The effect of early leaf removal on whole-canopy gas exchange and vine performance of Vitis vinifera L. 'Sangiovese'

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Abstract

The physiological effects induced at the whole canopy level by early vine defoliation, which has already proven to be very effective in reducing crop via diminished fruit-set while achieving loose clusters and better must quality, was investigated. Fruiting 'Sangiovese' vines grown in large pots were subjected to a pre-bloom defoliation (D) by removing the first six basal leaves from each shoot and compared to non-defoliated control (ND). Vegetative growth and grape yield and composition were assessed along with seasonal canopy net CO 2 exchange rates (NCER) measured via an enclosure method. While confirming that early defoliation sharply reduced fruit set, cluster compactness and yield per shoot, the post-treament seasonal NCER/ vine data were slightly higher in ND vines (13.3 μmol·s-1 vs. 12.2 μmol·s-1 recorded for D canopies). Yet, when these data were given on a per unit of area basis, defoliated vines showed higher rates than ND vines (4.75 μmol·m-2·s-1 vs. 4.16 μmol·m-2·s-1). Overall, NCER/ yield (shoot basis) increased by 38 % in D vines, thus resulting in enhanced carbohydrate content for ripening; this finding accords well with advanced maturation and highly improved must soluble solids concentration. The solid physiological background of this early defoliation technique now warrants further investigation in terms of mechanical viability.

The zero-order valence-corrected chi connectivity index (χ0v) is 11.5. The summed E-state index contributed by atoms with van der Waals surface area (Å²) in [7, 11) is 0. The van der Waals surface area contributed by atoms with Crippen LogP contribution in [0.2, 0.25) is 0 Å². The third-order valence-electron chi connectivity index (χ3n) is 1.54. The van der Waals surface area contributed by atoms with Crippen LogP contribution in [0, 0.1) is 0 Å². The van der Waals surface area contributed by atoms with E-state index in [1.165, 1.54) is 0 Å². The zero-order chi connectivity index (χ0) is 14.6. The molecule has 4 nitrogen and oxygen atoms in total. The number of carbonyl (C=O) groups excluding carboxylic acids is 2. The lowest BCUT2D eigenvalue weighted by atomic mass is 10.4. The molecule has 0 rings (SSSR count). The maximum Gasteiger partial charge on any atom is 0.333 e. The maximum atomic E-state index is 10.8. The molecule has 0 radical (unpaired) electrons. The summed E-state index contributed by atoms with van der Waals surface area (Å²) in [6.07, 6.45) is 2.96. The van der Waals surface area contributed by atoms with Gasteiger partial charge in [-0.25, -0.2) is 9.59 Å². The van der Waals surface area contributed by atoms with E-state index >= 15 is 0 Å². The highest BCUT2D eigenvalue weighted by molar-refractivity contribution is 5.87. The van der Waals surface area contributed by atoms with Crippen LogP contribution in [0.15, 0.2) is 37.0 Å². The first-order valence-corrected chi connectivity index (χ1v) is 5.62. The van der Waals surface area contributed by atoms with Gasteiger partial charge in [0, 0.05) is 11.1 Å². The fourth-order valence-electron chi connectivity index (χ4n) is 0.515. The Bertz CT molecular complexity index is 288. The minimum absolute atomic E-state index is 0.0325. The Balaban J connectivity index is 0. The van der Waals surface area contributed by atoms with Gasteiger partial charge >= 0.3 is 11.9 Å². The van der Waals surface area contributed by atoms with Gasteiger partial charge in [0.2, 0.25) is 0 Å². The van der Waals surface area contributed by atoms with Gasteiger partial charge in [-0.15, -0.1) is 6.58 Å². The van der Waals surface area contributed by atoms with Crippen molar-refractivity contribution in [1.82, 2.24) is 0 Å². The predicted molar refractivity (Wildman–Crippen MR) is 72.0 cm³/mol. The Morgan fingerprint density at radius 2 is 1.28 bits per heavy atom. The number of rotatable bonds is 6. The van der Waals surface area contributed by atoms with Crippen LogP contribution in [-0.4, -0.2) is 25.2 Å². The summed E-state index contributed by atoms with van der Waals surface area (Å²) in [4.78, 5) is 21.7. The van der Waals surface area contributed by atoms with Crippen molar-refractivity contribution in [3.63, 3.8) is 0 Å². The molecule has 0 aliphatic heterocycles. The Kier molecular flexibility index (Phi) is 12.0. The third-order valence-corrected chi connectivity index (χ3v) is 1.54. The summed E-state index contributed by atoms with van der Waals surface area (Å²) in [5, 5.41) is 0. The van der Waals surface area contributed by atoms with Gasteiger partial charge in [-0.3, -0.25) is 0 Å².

Original languageEnglish
Pages (from-to)1-6
Number of pages6
JournalVITIS
Volume47
Publication statusPublished - 2008

Keywords

  • Berry growth
  • Fruit-set
  • Gas exchange
  • Leaf removal
  • Vitis vinifera L.

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